SANTA CLARA, Calif. (AP) — The San Francisco 49ers are stockpiling defensive linemen, and they hardly expect first-round pick Arik Armstead to be polished right away.
Uncertain whether Justin Smith will play again this season, and with Ray McDonald already long gone, the 49ers were searching for another potential pass-rusher with a big body.
Armstead brings that imposing frame at 6-foot-8 and 292 pounds. Now, the Oregon star's task is to become better fast at getting to the quarterback in a division full of talented play-callers.
"We're going to push it to the next level," Armstead said. "I'm going in there open-minded, looking to work hard and be coached. I think I'm definitely a nickel pass-rusher."
San Francisco selected Armstead with the No. 17 pick in the NFL draft Thursday night, boosting another position where the 49ers looked to add depth to an already loaded unit.
Now, keeping players fresh will be more doable.
"Where we're strong, we just got stronger," coach Jim Tomsula said. "It's not the stress of a guy coming in and having to fill a hole."
Armstead is coming home to Northern California. He grew up in Sacramento, and that's where Tomsula reached him with the call that he would be joining the Niners.
"It's going to be huge for me," Armstead said. "I want to represent this part of the state the right way."
San Francisco general manager Trent Baalke traded the 15th selection to San Diego to move down two spots Thursday — taking a chance Armstead would still be available, though the Niners had five other players as backup plans.
"You never trade back unless you have an alternative plan in mind. We felt good about two players. Arik was the one we were coveting at that pick," Baalke said. "He's unique in the sense that he's 6-7, he's 290-plus pounds. He's a tremendous athlete for his size and for that position."
As he likes to do, Baalke added a big body with a quick first burst off the line.
Before the draft, Baalke said: "I like big everything. Yeah, we like big kickers, too."
A 13-game starter for the Ducks last season as a junior, Armstead had 46 tackles, and had a career-best nine tackles and recovered a fumble in Oregon's loss to Ohio State in the national championship game.
His sack total: 2 1/2.
Yet an ankle injury didn't help his cause. Baalke said Armstead made progress as he got healthy and gained experience.
"I don't think I'm raw," Armstead said. "If people watch film on me I'm a technically sound player. ... My role was to be disruptive. I played my position well."
While the Niners have no plans to rush Smith into a decision, the 14th-year defensive end is considered a short-timer even if he plays in 2015. Baalke said Smith's unsettled situation would not affect how the Niners might look to draft.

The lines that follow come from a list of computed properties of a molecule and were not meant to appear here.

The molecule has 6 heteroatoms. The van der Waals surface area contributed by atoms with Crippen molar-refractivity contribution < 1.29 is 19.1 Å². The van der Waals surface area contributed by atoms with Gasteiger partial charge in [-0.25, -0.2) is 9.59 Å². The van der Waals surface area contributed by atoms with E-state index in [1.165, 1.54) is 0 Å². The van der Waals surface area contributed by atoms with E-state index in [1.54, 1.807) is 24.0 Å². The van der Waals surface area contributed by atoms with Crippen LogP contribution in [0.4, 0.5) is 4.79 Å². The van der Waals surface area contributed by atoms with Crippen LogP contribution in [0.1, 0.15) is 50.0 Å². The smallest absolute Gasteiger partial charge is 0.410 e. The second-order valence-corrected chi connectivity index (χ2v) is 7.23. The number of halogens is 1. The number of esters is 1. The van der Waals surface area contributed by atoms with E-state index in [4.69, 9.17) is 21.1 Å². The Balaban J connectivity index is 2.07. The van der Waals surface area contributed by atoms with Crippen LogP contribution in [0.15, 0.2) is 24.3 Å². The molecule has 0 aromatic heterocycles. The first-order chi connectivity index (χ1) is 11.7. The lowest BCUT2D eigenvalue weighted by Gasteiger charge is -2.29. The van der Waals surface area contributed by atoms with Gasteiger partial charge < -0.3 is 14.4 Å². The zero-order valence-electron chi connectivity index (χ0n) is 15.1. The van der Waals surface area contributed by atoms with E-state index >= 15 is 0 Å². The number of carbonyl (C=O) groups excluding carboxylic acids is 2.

"I have no idea what's going on with that. That's a decision he's going to have to make," Armstead said of Smith's status.
Following the retirements of five-time All Pro linebacker Patrick Willis and Chris Borland shortly thereafter following his standout rookie season, changes on defense are expected under defensive-line-turned head coach Tomsula and defensive coordinator Eric Mangini.
Baalke expects Armstead to make strides as he gains strength with more time in the weight room and adjusts to a new level in a "development process," saying, "He's going to have to earn every rep that he gets." Baalke watched Armstead play twice, including once on the bad ankle.
Armstead played twice at Levi's Stadium in the venue's inaugural season last year, including in the Pac-12 title game.
"That stadium has treated me well," he said. "I'm looking forward to playing my next game there and playing as long as my career is in there."
The 49ers — who unveiled black uniforms Thursday that can be worn up to two times this year, the first alternate jersey in team history — also received a fourth-round pick this year and a fifth-round selection for 2016 from the Chargers in the swap. With the addition of the 117th choice, San Francisco will have three fourth-round selections in all — choosing again at 126 and 132.
While he didn't grow up only rooting for the 49ers, Armstead immediately felt comfortable around the team during his pre-draft, get-to-know-you session.
"I had a good visit when I went there," he said. "I felt comfortable with everybody. I really loved it there."